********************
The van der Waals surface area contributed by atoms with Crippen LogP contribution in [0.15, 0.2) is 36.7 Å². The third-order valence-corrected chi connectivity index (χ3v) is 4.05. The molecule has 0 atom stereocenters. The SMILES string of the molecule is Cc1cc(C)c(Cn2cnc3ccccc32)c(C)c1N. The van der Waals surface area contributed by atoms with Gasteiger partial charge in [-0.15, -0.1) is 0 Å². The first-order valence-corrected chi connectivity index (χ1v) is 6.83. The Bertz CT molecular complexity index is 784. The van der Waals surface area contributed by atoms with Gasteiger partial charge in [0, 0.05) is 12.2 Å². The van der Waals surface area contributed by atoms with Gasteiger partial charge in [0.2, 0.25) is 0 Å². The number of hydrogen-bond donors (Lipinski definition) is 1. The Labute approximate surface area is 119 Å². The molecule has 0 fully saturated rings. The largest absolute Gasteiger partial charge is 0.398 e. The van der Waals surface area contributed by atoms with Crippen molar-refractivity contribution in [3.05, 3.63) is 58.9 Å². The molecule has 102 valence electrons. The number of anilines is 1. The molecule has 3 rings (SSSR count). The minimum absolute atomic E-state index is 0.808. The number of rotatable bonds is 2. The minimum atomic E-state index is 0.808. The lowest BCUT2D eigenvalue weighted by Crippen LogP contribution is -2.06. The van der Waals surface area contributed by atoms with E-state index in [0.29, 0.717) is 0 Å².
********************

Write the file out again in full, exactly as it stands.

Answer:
The van der Waals surface area contributed by atoms with Crippen LogP contribution in [0.15, 0.2) is 36.7 Å². The third-order valence-corrected chi connectivity index (χ3v) is 4.05. The molecule has 0 atom stereocenters. The SMILES string of the molecule is Cc1cc(C)c(Cn2cnc3ccccc32)c(C)c1N. The van der Waals surface area contributed by atoms with Gasteiger partial charge in [-0.15, -0.1) is 0 Å². The first-order valence-corrected chi connectivity index (χ1v) is 6.83. The Bertz CT molecular complexity index is 784. The van der Waals surface area contributed by atoms with Gasteiger partial charge in [0, 0.05) is 12.2 Å². The van der Waals surface area contributed by atoms with Gasteiger partial charge in [0.2, 0.25) is 0 Å². The number of hydrogen-bond donors (Lipinski definition) is 1. The Labute approximate surface area is 119 Å². The molecule has 0 fully saturated rings. The largest absolute Gasteiger partial charge is 0.398 e. The van der Waals surface area contributed by atoms with Crippen molar-refractivity contribution in [3.05, 3.63) is 58.9 Å². The molecule has 102 valence electrons. The number of anilines is 1. The molecule has 3 rings (SSSR count). The minimum absolute atomic E-state index is 0.808. The number of rotatable bonds is 2. The minimum atomic E-state index is 0.808. The lowest BCUT2D eigenvalue weighted by Crippen LogP contribution is -2.06. The van der Waals surface area contributed by atoms with E-state index in [0.29, 0.717) is 0 Å².